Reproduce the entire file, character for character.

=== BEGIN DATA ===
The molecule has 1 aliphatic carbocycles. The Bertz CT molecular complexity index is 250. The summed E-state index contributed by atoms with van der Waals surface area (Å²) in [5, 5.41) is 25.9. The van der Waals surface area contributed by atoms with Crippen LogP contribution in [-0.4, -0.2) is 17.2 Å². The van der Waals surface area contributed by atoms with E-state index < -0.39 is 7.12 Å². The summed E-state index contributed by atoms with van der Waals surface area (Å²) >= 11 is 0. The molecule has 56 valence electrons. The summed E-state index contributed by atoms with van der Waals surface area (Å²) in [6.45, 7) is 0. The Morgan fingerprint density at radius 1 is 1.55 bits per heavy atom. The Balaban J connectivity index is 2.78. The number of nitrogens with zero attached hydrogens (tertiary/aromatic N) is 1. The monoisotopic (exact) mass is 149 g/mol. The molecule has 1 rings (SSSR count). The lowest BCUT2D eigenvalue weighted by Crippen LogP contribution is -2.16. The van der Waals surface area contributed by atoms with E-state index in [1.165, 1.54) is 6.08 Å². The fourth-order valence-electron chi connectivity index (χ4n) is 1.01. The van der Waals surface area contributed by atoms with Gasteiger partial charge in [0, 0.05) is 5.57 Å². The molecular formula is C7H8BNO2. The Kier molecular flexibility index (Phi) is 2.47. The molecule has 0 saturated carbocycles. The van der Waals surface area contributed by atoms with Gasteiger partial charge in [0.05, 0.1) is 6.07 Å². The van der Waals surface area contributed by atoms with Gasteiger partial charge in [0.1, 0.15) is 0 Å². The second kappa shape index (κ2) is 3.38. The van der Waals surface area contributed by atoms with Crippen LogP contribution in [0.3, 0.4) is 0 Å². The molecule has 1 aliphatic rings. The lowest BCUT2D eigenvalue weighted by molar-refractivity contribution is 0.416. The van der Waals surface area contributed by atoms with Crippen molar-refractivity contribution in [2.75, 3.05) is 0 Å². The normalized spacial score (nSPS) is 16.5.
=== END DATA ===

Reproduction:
The molecule has 1 aliphatic carbocycles. The Bertz CT molecular complexity index is 250. The summed E-state index contributed by atoms with van der Waals surface area (Å²) in [5, 5.41) is 25.9. The van der Waals surface area contributed by atoms with Crippen LogP contribution in [-0.4, -0.2) is 17.2 Å². The van der Waals surface area contributed by atoms with E-state index < -0.39 is 7.12 Å². The summed E-state index contributed by atoms with van der Waals surface area (Å²) >= 11 is 0. The molecule has 56 valence electrons. The summed E-state index contributed by atoms with van der Waals surface area (Å²) in [6.45, 7) is 0. The Morgan fingerprint density at radius 1 is 1.55 bits per heavy atom. The Balaban J connectivity index is 2.78. The number of nitrogens with zero attached hydrogens (tertiary/aromatic N) is 1. The monoisotopic (exact) mass is 149 g/mol. The molecule has 1 rings (SSSR count). The lowest BCUT2D eigenvalue weighted by Crippen LogP contribution is -2.16. The van der Waals surface area contributed by atoms with E-state index in [1.165, 1.54) is 6.08 Å². The fourth-order valence-electron chi connectivity index (χ4n) is 1.01. The van der Waals surface area contributed by atoms with Gasteiger partial charge in [0, 0.05) is 5.57 Å². The molecular formula is C7H8BNO2. The Kier molecular flexibility index (Phi) is 2.47. The molecule has 0 saturated carbocycles. The van der Waals surface area contributed by atoms with Gasteiger partial charge in [0.05, 0.1) is 6.07 Å². The van der Waals surface area contributed by atoms with Gasteiger partial charge in [0.1, 0.15) is 0 Å². The second kappa shape index (κ2) is 3.38. The van der Waals surface area contributed by atoms with Crippen LogP contribution in [0.3, 0.4) is 0 Å². The molecule has 1 aliphatic rings. The lowest BCUT2D eigenvalue weighted by molar-refractivity contribution is 0.416. The van der Waals surface area contributed by atoms with Crippen molar-refractivity contribution in [2.75, 3.05) is 0 Å². The normalized spacial score (nSPS) is 16.5.